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Stock markets are up, but where is the equity finance for small and mid-sized businesses?

Written by: Sir Anthony Seldon, outgoing vice-chancellor, University of Buckingham

As I write this, stock markets around the world are trending upwards following news that not one but two Covid-19 vaccines have achieved success rates in excess of 90% in clinical trials. Whether or not you believe share prices are a good indicator of a nation’s economic health – and there are plenty of reasons to be cautious about that – I think it’s fair to say that the crisis thus far has demonstrated the incredibly important function that mature stock markets serve. Despite the huge economic damage inflicted by the coronavirus this year, stock markets have continued to supply large, listed companies with a ready source of capital. The rapid stock market gains in recent days will surely provide valuable support to these big businesses as they rebound from the Covid-19 crisis.

Unfortunately, the picture is not nearly so rosy for the thousands of small and medium-sized businesses that are not listed. At the very same time that stock markets are awash with capital, these smaller firms are struggling to make ends meet. To get through the crisis, many have had to rely on emergency government support, which will soon run out. Not only that, but initiatives such as the Coronavirus Business Interruption Loan Scheme (CBILS), while a necessary measure in the short term, have saddled many of these businesses with debts, which will constrain their growth. A report  by industry group The CityUK has estimated that by the end of March 2021, small and medium-sized businesses will owe between £33-36 billion of unsustainable debt.

The problem is that small and medium-sized businesses are simply not given enough funding options in this country. Crucially, they lack access to equity finance, which is what sustains listed companies. The consequences are serious. While the UK has a genius for giving birth to innovative businesses, we fail at giving growing businesses the financial fuel they need to turn them from start-ups into scale-ups. That failure acts as a significant constraint on economic growth, and limits the potential of creative, innovative companies to solve the big challenges we face as a nation, and as a planet. As governments around the world lay out their vision for a post-Covid future, it is more important than ever that we support the entrepreneurs and business owners who are making a difference. They have an essential role to play.

In a recent report, published in partnership with growth investor BGF, my co-author Stephen Welton and I have tried to quantify the problem. Using research conducted for us by PwC, we identified a set of at least 21,400 businesses in the UK that are currently not well served by equity funding. We call these companies “the growth economy”, because they are growing, on average, at twice the pace of GDP. These businesses are dispersed across the four nations of the UK, providing employment in every region, both in urban and rural areas.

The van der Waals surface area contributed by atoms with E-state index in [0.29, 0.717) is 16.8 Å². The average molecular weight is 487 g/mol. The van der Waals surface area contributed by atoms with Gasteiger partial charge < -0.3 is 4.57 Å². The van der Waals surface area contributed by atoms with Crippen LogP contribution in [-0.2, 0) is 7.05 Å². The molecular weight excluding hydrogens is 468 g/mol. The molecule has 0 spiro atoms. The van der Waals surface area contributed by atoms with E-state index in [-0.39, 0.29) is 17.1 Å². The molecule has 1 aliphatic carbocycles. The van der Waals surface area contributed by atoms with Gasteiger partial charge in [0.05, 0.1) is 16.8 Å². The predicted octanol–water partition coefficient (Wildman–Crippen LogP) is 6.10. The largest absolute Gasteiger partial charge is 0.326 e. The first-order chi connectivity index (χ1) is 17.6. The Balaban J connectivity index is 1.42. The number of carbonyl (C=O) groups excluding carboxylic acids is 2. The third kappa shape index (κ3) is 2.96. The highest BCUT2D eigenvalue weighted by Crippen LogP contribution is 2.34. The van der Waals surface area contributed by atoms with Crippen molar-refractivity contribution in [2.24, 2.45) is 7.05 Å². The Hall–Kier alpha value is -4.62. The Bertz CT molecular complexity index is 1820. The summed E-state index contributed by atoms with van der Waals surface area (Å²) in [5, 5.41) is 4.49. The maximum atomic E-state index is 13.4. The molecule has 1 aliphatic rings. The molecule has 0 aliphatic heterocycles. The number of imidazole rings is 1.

These businesses are not tiny start-ups. In fact, they are defined as having turnover of between £2.5-100 million a year. They have typically outgrown the kinds of early stage funding available to very young businesses. However, they are not yet large enough to attract the interest of private equity, nor are they big enough to float on most stock exchanges.

Putting a number on the funding gap facing these businesses is difficult. However, following similar research by the ScaleUp Institute, Innovate Finance and Deloitte, we estimate there is a shortfall of approximately £15 billion in funding for the growth economy. That is the difference between the funding that these companies need to reach their full potential, and the amount that is currently available to them.

Without this funding, these businesses simply will not grow. As my co-author Stephen puts it, we risk creating a generation of “bonsai businesses”, when we ought to be growing oak trees. The consequences for the future dynamism of the UK economy could be dire.

So, what should we do about it? In our report, we lay out a plan to create what we call a National Renewal Fund made up of investment from the pensions industry, insurance firms, listed investment vehicles and government. Although government has a crucial role to play in convening these investors, and creating incentives and breaking down barriers through smarter regulation, any and all investments will be made purely on commercial terms. We envisage the investments being coordinated by a regional network of investment specialists spread out across all four nations of the UK. BGF’s network of 14 offices across the UK is a useful model to adopt.

It’s worth mentioning that this problem, what we call the growth economy gap, is not new. In fact, a shortfall in funding options for small and medium-sized businesses was observed at least as long ago as 1931, when the Macmillan Report – named not after the politician but after a Scottish lawyer, Hugh Macmillan – identified a gap between what small and medium-sized businesses needed and what was available to them. Nearly 90 years later, that gap is still with us and, alarmingly, it could easily widen into a chasm as a result of the economic damage caused by the coronavirus. Now is the time to act, not merely to protect jobs in the short term, but to secure the long-term prosperity of this country by supplying equity funding to the growing businesses of the future.

 

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